Longmont Museum Collection Finds New Home As Organization Goes On

March 18, 2018

Amid thousands of cardboard boxes yet to be unpacked Friday, Longmont Museum interim director Erik Mason was drawn to the turkey egg incubator, the largest item inside the newly opened, 15,000-square-foot storage facility for the collection.

The incubator from the Longmont Foods plant that closed in 2011 was the last of the 17,000 artifacts to be moved last month into the new museum storage facility in east Longmont on County Road 5, south off of Colo. 119.

“It has all of these racks, they all held a turkey egg. There’s a mechanism that kind of rocks it so that it mimics being in a nest,” Mason said.

When movers deposited the massive device near the entrance of the new storage warehouse, Mason said it was a celebratory moment for his staff, who had waited five years for the collection’s move to a permanent home.

“That was the day I brought in doughnuts, the next week was when we went out to lunch to celebrate that we had completed that first move and we were out of the other space,” Mason said.

In the last several weeks, the museum’s entire collection was moved from a temporary storage area on Left Hand Circle, to where it was taken in 2012 when it was forced out of the building now occupied by Cheese Importers on Main Street.

Supplying snacks, taking his team out to eat and encouraging staff to use some vacation days after the move were all tactics Mason was advised to employ to keep staff sane during the transition at a Mountain-Plains Museum Association conference in October.

Though the items are now all inside the new building — construction of which cost $2.3 million — there is still much more work to be done, as many of them have to be unpacked and get their new storage shelf location logged into the museum’s database.

On occasions when a researcher needs to access an item that can’t be examined at the museum itself, Mason said he or she could seek permission to search the database for its placement among the stacks of racks within dozens of new metal cabinets lining the warehouse walls.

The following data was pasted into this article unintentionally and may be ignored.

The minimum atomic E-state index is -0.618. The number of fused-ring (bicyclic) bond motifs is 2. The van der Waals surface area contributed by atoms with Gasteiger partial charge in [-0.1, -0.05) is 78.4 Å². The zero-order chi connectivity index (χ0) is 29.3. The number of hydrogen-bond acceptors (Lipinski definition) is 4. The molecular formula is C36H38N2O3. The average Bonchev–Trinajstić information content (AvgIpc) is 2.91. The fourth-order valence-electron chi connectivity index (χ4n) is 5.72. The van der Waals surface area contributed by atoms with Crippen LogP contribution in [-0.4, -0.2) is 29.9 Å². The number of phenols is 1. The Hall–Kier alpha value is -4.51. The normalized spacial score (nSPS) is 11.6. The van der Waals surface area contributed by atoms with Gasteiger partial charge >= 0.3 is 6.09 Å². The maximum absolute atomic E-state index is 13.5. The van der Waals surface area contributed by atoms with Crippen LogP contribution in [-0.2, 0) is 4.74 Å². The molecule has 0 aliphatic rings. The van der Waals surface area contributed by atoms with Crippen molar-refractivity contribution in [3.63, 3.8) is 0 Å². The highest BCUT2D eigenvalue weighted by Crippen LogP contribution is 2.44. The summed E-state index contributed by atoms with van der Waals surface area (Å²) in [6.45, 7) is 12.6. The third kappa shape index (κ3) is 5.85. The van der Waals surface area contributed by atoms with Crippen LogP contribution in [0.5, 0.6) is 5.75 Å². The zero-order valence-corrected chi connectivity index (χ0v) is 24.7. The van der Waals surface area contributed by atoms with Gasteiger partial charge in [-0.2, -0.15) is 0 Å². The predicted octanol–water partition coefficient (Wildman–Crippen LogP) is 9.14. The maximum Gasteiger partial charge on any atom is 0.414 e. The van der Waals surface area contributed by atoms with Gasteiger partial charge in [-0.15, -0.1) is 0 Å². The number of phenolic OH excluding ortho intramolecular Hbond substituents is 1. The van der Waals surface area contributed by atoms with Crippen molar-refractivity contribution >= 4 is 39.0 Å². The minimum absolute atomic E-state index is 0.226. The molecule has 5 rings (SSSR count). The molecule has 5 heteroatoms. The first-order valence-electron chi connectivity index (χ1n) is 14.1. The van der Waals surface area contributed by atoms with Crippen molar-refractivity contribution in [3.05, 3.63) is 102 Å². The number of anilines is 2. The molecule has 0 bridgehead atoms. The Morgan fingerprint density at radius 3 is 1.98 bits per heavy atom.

“When we were at Cheese Importers, everything was on shelves, but this is a lot more efficient way to store things, and it’s more protected as well since there’s the (cabinet) doors that protect things from light and dust,” Mason said.

He estimates it will take about a year-and-a-half for him and staffers like Meagan Callahan — who was hired through a federal grant to help unpack and organize the collection — to make way through all the boxes and enter new details about each item in the catalogue.

“We are over here pretty much full time right now. It’s kind of a cool place in the move,” Mason said. “We will be undoubtedly uncovering things we didn’t even know we had, that’s the fun thing about this. Everything has really been packed for the last five years. There’s a lot of things you’ve seen once and forgotten, or rarely because they were on a high shelf.”

The Boulder History Museum formerly located at 12th Street and Euclid Avenue is undergoing a move of its own as well as a name change.

It will officially reopen May 19 as the Museum of Boulder at the northwest corner of Pine Street and Broadway with temporary exhibits before permanent exhibits are set up in the fall, according to curator of education Emily Zinn.

The pieces that were on display at the old location are being stored at the museum’s warehouse in Gunbarrel.

Sam Lounsberry: 303-473-1322, slounsberry@prairiemountainmedia.com and twitter.com/samlounz .